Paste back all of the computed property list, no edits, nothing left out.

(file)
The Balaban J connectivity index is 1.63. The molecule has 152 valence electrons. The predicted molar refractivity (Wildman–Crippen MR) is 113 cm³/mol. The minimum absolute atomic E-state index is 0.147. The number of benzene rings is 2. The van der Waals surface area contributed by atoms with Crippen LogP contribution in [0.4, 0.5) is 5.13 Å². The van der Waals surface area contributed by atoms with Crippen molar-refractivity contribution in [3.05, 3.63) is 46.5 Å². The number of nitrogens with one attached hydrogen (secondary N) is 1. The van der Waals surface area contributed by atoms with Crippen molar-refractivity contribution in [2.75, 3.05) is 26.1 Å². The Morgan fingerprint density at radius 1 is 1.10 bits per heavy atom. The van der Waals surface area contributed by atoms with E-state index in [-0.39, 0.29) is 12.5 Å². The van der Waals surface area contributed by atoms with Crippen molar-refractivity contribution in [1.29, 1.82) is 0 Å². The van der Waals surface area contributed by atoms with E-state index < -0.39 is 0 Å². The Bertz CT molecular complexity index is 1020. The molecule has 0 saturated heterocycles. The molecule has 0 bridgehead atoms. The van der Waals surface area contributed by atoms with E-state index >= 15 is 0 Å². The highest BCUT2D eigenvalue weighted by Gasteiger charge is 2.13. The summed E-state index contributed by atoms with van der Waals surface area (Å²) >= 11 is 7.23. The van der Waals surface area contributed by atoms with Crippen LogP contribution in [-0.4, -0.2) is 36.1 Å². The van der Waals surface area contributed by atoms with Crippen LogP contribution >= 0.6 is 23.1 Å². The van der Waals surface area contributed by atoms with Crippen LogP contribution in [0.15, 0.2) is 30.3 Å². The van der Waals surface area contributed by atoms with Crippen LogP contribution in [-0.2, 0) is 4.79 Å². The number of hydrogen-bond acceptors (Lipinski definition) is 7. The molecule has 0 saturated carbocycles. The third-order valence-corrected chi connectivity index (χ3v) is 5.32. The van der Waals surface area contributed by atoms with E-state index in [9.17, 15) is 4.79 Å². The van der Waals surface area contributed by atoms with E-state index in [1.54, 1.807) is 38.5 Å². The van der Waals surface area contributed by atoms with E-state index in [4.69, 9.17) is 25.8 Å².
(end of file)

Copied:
The Balaban J connectivity index is 1.63. The molecule has 152 valence electrons. The predicted molar refractivity (Wildman–Crippen MR) is 113 cm³/mol. The minimum absolute atomic E-state index is 0.147. The number of benzene rings is 2. The van der Waals surface area contributed by atoms with Crippen LogP contribution in [0.4, 0.5) is 5.13 Å². The van der Waals surface area contributed by atoms with Crippen molar-refractivity contribution in [3.05, 3.63) is 46.5 Å². The number of nitrogens with one attached hydrogen (secondary N) is 1. The van der Waals surface area contributed by atoms with Crippen molar-refractivity contribution in [2.75, 3.05) is 26.1 Å². The Morgan fingerprint density at radius 1 is 1.10 bits per heavy atom. The van der Waals surface area contributed by atoms with E-state index in [-0.39, 0.29) is 12.5 Å². The van der Waals surface area contributed by atoms with Crippen molar-refractivity contribution in [1.29, 1.82) is 0 Å². The van der Waals surface area contributed by atoms with E-state index < -0.39 is 0 Å². The Bertz CT molecular complexity index is 1020. The molecule has 0 saturated heterocycles. The molecule has 0 bridgehead atoms. The van der Waals surface area contributed by atoms with E-state index >= 15 is 0 Å². The highest BCUT2D eigenvalue weighted by Gasteiger charge is 2.13. The summed E-state index contributed by atoms with van der Waals surface area (Å²) >= 11 is 7.23. The van der Waals surface area contributed by atoms with Crippen LogP contribution in [-0.4, -0.2) is 36.1 Å². The van der Waals surface area contributed by atoms with Crippen LogP contribution >= 0.6 is 23.1 Å². The van der Waals surface area contributed by atoms with Crippen LogP contribution in [0.15, 0.2) is 30.3 Å². The van der Waals surface area contributed by atoms with Crippen LogP contribution in [-0.2, 0) is 4.79 Å². The number of hydrogen-bond acceptors (Lipinski definition) is 7. The molecule has 0 saturated carbocycles. The third-order valence-corrected chi connectivity index (χ3v) is 5.32. The van der Waals surface area contributed by atoms with E-state index in [9.17, 15) is 4.79 Å². The van der Waals surface area contributed by atoms with E-state index in [1.54, 1.807) is 38.5 Å². The van der Waals surface area contributed by atoms with E-state index in [4.69, 9.17) is 25.8 Å².